The president of the union representing Vancouver police officers says he’s disappointed that elementary school teachers are calling for a discussion on whether police officers belong in the classroom.
Ralph Kaisers told Global News on Thursday he hasn’t read the content of of the Vancouver Elementary School Teachers’ Association motion calling for police to be removed from school events, along with a larger discussion on officers’ presence in schools. He said he plans to reach out to the group.
He said school liaison officers help teach kids that police are an important part of society, and that they’re good role models for vulnerable kids.
“Maybe 15, 20 per cent of kids that are — you know, where is life going to take them? They don’t have good role models, (a) number of unfortunate circumstances in their lives,” he said.
“And if we as a positive role model can influence the direction of them in their life so they end up being positive members of the community, that’s a win for everyone.”
Kaisers acknowledged there could be one or two incidents of kids having a bad experience with police, but most kids see then as positive role models.
Meanwhile, a letter to the Vancouver School Board asking that police be removed from schools because many Black, Indigenous, and racialized students and their families do not feel safe at schools where police are present.”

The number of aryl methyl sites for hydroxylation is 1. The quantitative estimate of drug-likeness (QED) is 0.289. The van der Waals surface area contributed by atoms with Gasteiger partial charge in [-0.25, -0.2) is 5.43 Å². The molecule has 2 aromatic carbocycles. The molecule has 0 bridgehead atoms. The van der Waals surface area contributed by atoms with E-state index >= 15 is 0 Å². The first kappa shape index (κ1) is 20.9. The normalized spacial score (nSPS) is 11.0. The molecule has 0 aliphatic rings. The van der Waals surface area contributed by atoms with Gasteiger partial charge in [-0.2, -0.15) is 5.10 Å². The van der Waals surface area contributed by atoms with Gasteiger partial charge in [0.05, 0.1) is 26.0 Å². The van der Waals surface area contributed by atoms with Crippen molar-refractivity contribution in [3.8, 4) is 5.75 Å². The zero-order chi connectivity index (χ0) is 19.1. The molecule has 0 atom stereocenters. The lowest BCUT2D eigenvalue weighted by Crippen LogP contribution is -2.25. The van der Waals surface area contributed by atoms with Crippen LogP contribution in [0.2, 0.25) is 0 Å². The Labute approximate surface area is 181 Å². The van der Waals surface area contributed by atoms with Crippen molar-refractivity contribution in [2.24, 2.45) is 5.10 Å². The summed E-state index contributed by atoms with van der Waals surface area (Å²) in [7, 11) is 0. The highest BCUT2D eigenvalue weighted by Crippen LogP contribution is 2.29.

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The motion passed by VESTA Tuesday night also recommends that members no longer plan or attend events where VPD or RCMP officers are invited until “both organizations take clear steps to address the disproportionate repression of people of colour, including Black and Indigenous people.”
But when asked how he felt the department should address systemic racism, he denied its existence.
“I’ve been a member for 28 years and in my entire career, I have not seen a single incident of targeted racism,” he said. “I’m not saying there haven’t been incidents. I’m sure there have been.”
Global News also asked Kaisers about a 38-page report published by the department in 2018 on its relationship with Indigenous communities, which identified a number of recurring themes, including “an overall lack of trust in police” and “a need to improve relationships between police services and Indigenous communities.”
“You bring up a report that was written a couple years ago,” he said.
“And like I said, I don’t see it as systemic racism. I am admitting that there is definitely and has been issues of racism.”
A Vancouver Police Department spokesperson did not respond to requests for comment on Kaisers’ remarks.
Const. Tania Visintin did provide an emailed statement on how the department provides diversity training to new hires.
“Our diversity is amongst the highest for major police departments across North America: 26 per cent of sworn officers are female and 26 per cent are ethnically diverse,” she said.
The force provides more than 200 hours of training for new recruits, she added. That includes a program on “fair and impartial policing” developed in part by the provincial government and designed to help officers reduce the impacts of implicit bias.
“The training provides specific focus on the effect of bias on Indigenous and Black communities.”